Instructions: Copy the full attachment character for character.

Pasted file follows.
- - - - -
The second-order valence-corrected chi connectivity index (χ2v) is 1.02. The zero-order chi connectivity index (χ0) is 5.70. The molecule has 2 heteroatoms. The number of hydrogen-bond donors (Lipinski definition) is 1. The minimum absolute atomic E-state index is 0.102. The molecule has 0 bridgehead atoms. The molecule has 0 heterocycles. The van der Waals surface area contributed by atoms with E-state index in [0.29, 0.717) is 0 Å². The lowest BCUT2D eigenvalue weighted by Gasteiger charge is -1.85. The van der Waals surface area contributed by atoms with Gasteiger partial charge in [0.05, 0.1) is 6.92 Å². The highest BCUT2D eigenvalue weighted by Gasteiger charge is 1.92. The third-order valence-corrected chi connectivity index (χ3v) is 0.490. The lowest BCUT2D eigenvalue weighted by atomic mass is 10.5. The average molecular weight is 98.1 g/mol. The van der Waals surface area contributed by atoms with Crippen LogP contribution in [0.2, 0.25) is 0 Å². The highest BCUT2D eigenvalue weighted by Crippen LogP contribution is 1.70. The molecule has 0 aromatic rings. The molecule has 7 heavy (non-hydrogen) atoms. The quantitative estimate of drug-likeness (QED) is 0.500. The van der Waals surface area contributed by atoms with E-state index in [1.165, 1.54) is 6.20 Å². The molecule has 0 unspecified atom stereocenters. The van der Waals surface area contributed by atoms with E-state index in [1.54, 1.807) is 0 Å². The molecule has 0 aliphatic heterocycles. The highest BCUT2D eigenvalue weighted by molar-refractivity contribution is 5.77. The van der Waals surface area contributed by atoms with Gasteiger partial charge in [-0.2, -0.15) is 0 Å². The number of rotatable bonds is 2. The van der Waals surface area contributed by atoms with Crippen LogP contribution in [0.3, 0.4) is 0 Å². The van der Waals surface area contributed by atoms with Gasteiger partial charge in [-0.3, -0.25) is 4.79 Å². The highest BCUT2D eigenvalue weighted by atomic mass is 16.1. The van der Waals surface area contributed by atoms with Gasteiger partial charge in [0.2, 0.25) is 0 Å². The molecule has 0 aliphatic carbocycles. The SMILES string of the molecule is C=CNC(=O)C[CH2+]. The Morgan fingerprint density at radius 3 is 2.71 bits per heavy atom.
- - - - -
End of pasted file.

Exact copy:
The second-order valence-corrected chi connectivity index (χ2v) is 1.02. The zero-order chi connectivity index (χ0) is 5.70. The molecule has 2 heteroatoms. The number of hydrogen-bond donors (Lipinski definition) is 1. The minimum absolute atomic E-state index is 0.102. The molecule has 0 bridgehead atoms. The molecule has 0 heterocycles. The van der Waals surface area contributed by atoms with E-state index in [0.29, 0.717) is 0 Å². The lowest BCUT2D eigenvalue weighted by Gasteiger charge is -1.85. The van der Waals surface area contributed by atoms with Gasteiger partial charge in [0.05, 0.1) is 6.92 Å². The highest BCUT2D eigenvalue weighted by Gasteiger charge is 1.92. The third-order valence-corrected chi connectivity index (χ3v) is 0.490. The lowest BCUT2D eigenvalue weighted by atomic mass is 10.5. The average molecular weight is 98.1 g/mol. The van der Waals surface area contributed by atoms with Crippen LogP contribution in [0.2, 0.25) is 0 Å². The highest BCUT2D eigenvalue weighted by Crippen LogP contribution is 1.70. The molecule has 0 aromatic rings. The molecule has 7 heavy (non-hydrogen) atoms. The quantitative estimate of drug-likeness (QED) is 0.500. The van der Waals surface area contributed by atoms with E-state index in [1.165, 1.54) is 6.20 Å². The molecule has 0 unspecified atom stereocenters. The van der Waals surface area contributed by atoms with E-state index in [1.54, 1.807) is 0 Å². The molecule has 0 aliphatic heterocycles. The highest BCUT2D eigenvalue weighted by molar-refractivity contribution is 5.77. The van der Waals surface area contributed by atoms with Gasteiger partial charge in [-0.2, -0.15) is 0 Å². The number of rotatable bonds is 2. The van der Waals surface area contributed by atoms with Crippen LogP contribution in [0.3, 0.4) is 0 Å². The van der Waals surface area contributed by atoms with Gasteiger partial charge in [-0.3, -0.25) is 4.79 Å². The highest BCUT2D eigenvalue weighted by atomic mass is 16.1. The van der Waals surface area contributed by atoms with Gasteiger partial charge in [0.2, 0.25) is 0 Å². The molecule has 0 aliphatic carbocycles. The SMILES string of the molecule is C=CNC(=O)C[CH2+]. The Morgan fingerprint density at radius 3 is 2.71 bits per heavy atom.